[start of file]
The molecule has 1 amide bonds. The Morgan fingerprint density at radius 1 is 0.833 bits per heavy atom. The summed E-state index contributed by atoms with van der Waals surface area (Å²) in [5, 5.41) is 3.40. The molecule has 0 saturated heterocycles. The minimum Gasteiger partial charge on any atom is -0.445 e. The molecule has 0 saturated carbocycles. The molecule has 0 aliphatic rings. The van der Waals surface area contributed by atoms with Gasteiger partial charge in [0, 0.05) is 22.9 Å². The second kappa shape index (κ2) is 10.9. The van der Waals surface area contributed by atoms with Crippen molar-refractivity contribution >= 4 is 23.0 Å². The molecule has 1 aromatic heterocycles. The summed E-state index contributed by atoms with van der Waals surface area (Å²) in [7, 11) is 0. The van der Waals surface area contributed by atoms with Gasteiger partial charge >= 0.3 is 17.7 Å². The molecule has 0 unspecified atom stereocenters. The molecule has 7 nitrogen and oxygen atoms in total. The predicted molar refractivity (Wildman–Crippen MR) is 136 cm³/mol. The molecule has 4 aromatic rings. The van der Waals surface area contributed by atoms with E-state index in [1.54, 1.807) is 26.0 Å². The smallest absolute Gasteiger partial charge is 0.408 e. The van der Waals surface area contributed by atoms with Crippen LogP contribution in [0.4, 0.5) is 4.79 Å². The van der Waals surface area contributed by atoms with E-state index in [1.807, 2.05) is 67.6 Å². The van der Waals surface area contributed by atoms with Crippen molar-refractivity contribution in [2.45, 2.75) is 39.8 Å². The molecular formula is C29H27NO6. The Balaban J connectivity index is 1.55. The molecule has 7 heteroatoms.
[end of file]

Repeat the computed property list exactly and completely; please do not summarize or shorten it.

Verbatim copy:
The molecule has 1 amide bonds. The Morgan fingerprint density at radius 1 is 0.833 bits per heavy atom. The summed E-state index contributed by atoms with van der Waals surface area (Å²) in [5, 5.41) is 3.40. The molecule has 0 saturated heterocycles. The minimum Gasteiger partial charge on any atom is -0.445 e. The molecule has 0 saturated carbocycles. The molecule has 0 aliphatic rings. The van der Waals surface area contributed by atoms with Gasteiger partial charge in [0, 0.05) is 22.9 Å². The second kappa shape index (κ2) is 10.9. The van der Waals surface area contributed by atoms with Crippen molar-refractivity contribution >= 4 is 23.0 Å². The molecule has 1 aromatic heterocycles. The summed E-state index contributed by atoms with van der Waals surface area (Å²) in [7, 11) is 0. The van der Waals surface area contributed by atoms with Gasteiger partial charge >= 0.3 is 17.7 Å². The molecule has 0 unspecified atom stereocenters. The molecule has 7 nitrogen and oxygen atoms in total. The predicted molar refractivity (Wildman–Crippen MR) is 136 cm³/mol. The molecule has 4 aromatic rings. The van der Waals surface area contributed by atoms with E-state index in [1.54, 1.807) is 26.0 Å². The smallest absolute Gasteiger partial charge is 0.408 e. The van der Waals surface area contributed by atoms with Crippen LogP contribution in [0.4, 0.5) is 4.79 Å². The van der Waals surface area contributed by atoms with E-state index in [1.807, 2.05) is 67.6 Å². The van der Waals surface area contributed by atoms with Crippen molar-refractivity contribution in [2.45, 2.75) is 39.8 Å². The molecular formula is C29H27NO6. The Balaban J connectivity index is 1.55. The molecule has 7 heteroatoms.